“Art and culture is a great complement to any community,” says Michele Jacobs, a gala committee member and Economic Council of Palm Beach County chief strategy officer. “Having grown up in North Palm Beach, I truly appreciate having a world-class theater right in my backyard.” In her former position as the marketing director of The Gardens Mall, Jacobs collaborated with Kato and the Cultural Council of Palm Beach County to host “The Art of Dr. Seuss” and student performances of Seussical at the mall.

For women like Johnson and Jacobs, their investment goes beyond philanthropic gestures. These “dames” have graciously opened their homes for Maltz events and artists, introduced friends to the theater, and recommended new board members. They also hold an emotional stake in the conservatory’s students, the visiting talent, and the quality of work shown on stage.

“The theater is deeply meaningful to them,” Kato says. “This is not a check-writing campaign. They all believe in getting their hands dirty and making something great of our community.”

Those with a knowledge of theater have even forged creative partnerships with Kato. Priscilla Heublein sits on his artistic advisory committee and frequently shares new works and ideas with him. Interior designer Gil Walsh has brainstormed with him about set designs and production. She praises Kato and his team for consistently dazzling audiences on all fronts.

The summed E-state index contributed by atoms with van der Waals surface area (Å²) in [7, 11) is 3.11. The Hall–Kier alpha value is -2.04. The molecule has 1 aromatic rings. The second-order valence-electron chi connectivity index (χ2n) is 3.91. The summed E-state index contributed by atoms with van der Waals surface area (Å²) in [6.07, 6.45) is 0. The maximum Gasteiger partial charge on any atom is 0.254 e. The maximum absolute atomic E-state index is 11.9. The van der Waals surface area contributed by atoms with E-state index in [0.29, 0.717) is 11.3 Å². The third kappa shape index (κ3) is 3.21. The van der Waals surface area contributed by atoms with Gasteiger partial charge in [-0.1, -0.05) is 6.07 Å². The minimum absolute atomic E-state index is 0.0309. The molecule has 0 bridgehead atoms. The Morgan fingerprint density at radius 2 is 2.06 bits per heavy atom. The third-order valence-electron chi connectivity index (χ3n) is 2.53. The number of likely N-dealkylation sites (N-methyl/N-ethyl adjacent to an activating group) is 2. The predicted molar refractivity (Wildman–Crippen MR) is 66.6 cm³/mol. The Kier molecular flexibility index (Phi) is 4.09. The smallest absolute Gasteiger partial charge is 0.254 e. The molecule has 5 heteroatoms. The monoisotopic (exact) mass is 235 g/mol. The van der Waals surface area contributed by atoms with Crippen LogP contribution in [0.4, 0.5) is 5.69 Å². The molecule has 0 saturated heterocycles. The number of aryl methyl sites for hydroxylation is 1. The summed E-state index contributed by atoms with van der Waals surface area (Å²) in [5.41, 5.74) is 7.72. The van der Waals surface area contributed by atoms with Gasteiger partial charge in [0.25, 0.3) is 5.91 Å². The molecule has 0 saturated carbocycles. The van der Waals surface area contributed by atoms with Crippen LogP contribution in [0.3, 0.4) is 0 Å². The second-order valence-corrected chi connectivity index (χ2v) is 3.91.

“Andrew and [his partner] Jay [Johnson] have a deep love for the community, a keen eye for excellence, and are constantly raising the bar,” Walsh says. “Whether it’s bringing in another great show or hiring outstanding performers and crews, their concerted effort continuously places them, and the Maltz Jupiter Theatre, above the rest.”

While the Maltz has gained a following for its stagings of classic musicals and plays, Kato aspires to present more cutting-edge and challenging material, such as last year’s Disgraced, a Pulitzer Prize–winning play that brought the theater to 98-percent capacity.

“Once in a while, Andrew does a stretch play that makes people think,” says board member Roe Green, who was instrumental in the creation of the theater’s Green Room Club Level Lounge.

From left: Roberta Golub, Priscilla Heublein, Roe Green, and Kim Tiano in the steel-cutting division of the warehouse. Heublein and Green’s wardrobe courtesy of Bloomingdale’s.